The COVID-19 pandemic has highlighted the challenges in obtaining timely statistics on mortality and in particular excess mortality (deaths over and above what would be expected under normal circumstances). Measuring the impact of such events on mortality trends can play an important role in policy and response efforts and in determining any additional impact on mortality related to the COVID-19 pandemic and its effects. However, measurement of excess mortality is not straightforward. In order to most accurately measure excess mortality due to COVID-19 as part of this study, it would be necessary to clean and classify death notices compared with the GRO for several previous years. Adjustments might be required for broadband penetration, differing levels of expatriate usage and controlling for potential changes in road traffic fatalities due to lower vehicular activity and influenza deaths due to fewer personal interactions.

Figure 4 below shows the monthly recorded death notices for October 2019 – June 2020, this is compared with CSO mortality figures for the same period for the years 2005 to 2017. While there are observable seasonal peaks, there is significant variance year on year. However, a clear increase can be seen in the level of death notices observed in April of this year which contrasts with observed dips in mortality levels in April of all previous years.

2005-20062006-20072007-20082008-20092009-20102010-20112011-20122012-20132013-20142014-20152015-20162016-20172019-2020 (notices)

Get the data: StatBank VSD01

While noting the variance in the number of days in each month when comparing deaths per month, Figure 4 shows that there were more deaths in March than in February in 12 of the 13 years between 2005 and 2017 inclusive. There were fewer deaths in April than in March in all 13 of the years between 2005 and 2017. In April 2020 however, there was a sharp increase with the number of death notices rising from 2,861 in March to 3,502 in April.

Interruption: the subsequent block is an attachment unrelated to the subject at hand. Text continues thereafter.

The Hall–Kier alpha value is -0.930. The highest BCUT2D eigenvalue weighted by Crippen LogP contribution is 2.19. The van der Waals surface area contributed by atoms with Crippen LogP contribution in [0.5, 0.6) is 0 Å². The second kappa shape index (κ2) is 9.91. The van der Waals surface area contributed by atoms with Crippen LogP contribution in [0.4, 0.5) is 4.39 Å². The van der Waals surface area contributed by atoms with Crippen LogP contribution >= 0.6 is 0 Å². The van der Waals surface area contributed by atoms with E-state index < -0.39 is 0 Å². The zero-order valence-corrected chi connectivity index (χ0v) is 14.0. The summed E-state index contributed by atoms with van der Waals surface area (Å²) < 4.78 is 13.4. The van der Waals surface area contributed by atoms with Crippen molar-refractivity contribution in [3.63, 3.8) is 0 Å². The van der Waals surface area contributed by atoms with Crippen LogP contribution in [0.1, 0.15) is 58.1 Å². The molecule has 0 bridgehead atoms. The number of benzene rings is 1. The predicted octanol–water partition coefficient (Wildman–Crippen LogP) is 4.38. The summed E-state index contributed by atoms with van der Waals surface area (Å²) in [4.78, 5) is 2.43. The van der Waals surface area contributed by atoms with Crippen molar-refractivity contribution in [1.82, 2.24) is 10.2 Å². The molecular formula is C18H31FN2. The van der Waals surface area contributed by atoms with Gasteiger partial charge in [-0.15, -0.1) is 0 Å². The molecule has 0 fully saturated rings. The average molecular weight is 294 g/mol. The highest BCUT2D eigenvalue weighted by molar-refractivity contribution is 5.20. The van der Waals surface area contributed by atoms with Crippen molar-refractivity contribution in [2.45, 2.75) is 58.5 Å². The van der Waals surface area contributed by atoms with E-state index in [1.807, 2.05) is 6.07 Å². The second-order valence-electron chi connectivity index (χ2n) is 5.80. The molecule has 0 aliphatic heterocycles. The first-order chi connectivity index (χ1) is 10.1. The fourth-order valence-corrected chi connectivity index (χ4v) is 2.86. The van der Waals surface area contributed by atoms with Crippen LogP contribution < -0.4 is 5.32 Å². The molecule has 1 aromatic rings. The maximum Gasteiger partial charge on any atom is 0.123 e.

Based on the analysis of death notices the estimate for excess mortality to 30 June 2020 is 1,072. This assumes that, in the absence of COVID-19 deaths, mortality would have followed a trajectory similar to previous years.

At this stage, this is a speculative estimate based on experimental data. As new data emerges this excess mortality measurement is subject to change. A similar estimate was prepared based on available data to 31 May 2020 and showed a higher estimate of 1,125 for excess mortality, but lower mortality in June has brought down this estimate.

It is important to put this figure of 1,072 deaths within the context of around 30,000 deaths per year. It is possible that there will be lower mortality levels later in the year given the concentration of these deaths in nursing homes and the older population (over 90% of COVID-19 deaths based on Health Protection Surveillance Centre (HPSC) data have been in the 65+ age group). In that sense this analysis can only give an indication of excess mortality at a point in time and data for the full year of 2020 would be required to provide a more definitive picture of excess mortality.